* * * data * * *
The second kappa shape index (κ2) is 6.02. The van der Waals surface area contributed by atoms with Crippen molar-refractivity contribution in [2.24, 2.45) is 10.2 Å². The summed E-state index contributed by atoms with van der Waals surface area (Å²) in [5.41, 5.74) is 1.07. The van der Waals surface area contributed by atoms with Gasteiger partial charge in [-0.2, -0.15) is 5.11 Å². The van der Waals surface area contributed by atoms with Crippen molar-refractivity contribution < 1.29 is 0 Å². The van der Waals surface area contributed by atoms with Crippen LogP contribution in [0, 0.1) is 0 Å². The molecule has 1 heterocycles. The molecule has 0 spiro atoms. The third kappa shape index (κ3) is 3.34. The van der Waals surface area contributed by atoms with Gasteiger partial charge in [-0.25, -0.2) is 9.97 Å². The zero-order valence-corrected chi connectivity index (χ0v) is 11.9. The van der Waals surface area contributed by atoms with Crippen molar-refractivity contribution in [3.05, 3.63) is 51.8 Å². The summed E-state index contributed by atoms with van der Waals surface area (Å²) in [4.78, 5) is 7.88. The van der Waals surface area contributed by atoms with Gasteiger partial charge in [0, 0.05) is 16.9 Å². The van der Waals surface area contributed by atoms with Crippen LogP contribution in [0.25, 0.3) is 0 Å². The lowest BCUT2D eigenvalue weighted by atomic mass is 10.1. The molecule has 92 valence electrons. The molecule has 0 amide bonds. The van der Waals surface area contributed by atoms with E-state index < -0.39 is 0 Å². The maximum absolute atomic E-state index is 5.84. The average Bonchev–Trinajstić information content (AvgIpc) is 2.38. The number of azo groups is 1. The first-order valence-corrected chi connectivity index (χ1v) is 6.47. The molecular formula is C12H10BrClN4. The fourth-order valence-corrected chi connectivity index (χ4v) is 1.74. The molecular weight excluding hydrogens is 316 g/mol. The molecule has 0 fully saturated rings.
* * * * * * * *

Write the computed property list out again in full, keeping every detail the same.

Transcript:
The second kappa shape index (κ2) is 6.02. The van der Waals surface area contributed by atoms with Crippen molar-refractivity contribution in [2.24, 2.45) is 10.2 Å². The summed E-state index contributed by atoms with van der Waals surface area (Å²) in [5.41, 5.74) is 1.07. The van der Waals surface area contributed by atoms with Gasteiger partial charge in [-0.2, -0.15) is 5.11 Å². The van der Waals surface area contributed by atoms with Crippen molar-refractivity contribution < 1.29 is 0 Å². The van der Waals surface area contributed by atoms with Crippen LogP contribution in [0, 0.1) is 0 Å². The molecule has 1 heterocycles. The molecule has 0 spiro atoms. The third kappa shape index (κ3) is 3.34. The van der Waals surface area contributed by atoms with Gasteiger partial charge in [-0.25, -0.2) is 9.97 Å². The zero-order valence-corrected chi connectivity index (χ0v) is 11.9. The van der Waals surface area contributed by atoms with Crippen molar-refractivity contribution in [3.05, 3.63) is 51.8 Å². The summed E-state index contributed by atoms with van der Waals surface area (Å²) in [4.78, 5) is 7.88. The van der Waals surface area contributed by atoms with Gasteiger partial charge in [0, 0.05) is 16.9 Å². The van der Waals surface area contributed by atoms with Crippen LogP contribution in [0.25, 0.3) is 0 Å². The lowest BCUT2D eigenvalue weighted by atomic mass is 10.1. The molecule has 92 valence electrons. The molecule has 0 amide bonds. The van der Waals surface area contributed by atoms with E-state index < -0.39 is 0 Å². The maximum absolute atomic E-state index is 5.84. The average Bonchev–Trinajstić information content (AvgIpc) is 2.38. The number of azo groups is 1. The first-order valence-corrected chi connectivity index (χ1v) is 6.47. The molecular formula is C12H10BrClN4. The fourth-order valence-corrected chi connectivity index (χ4v) is 1.74. The molecular weight excluding hydrogens is 316 g/mol. The molecule has 0 fully saturated rings.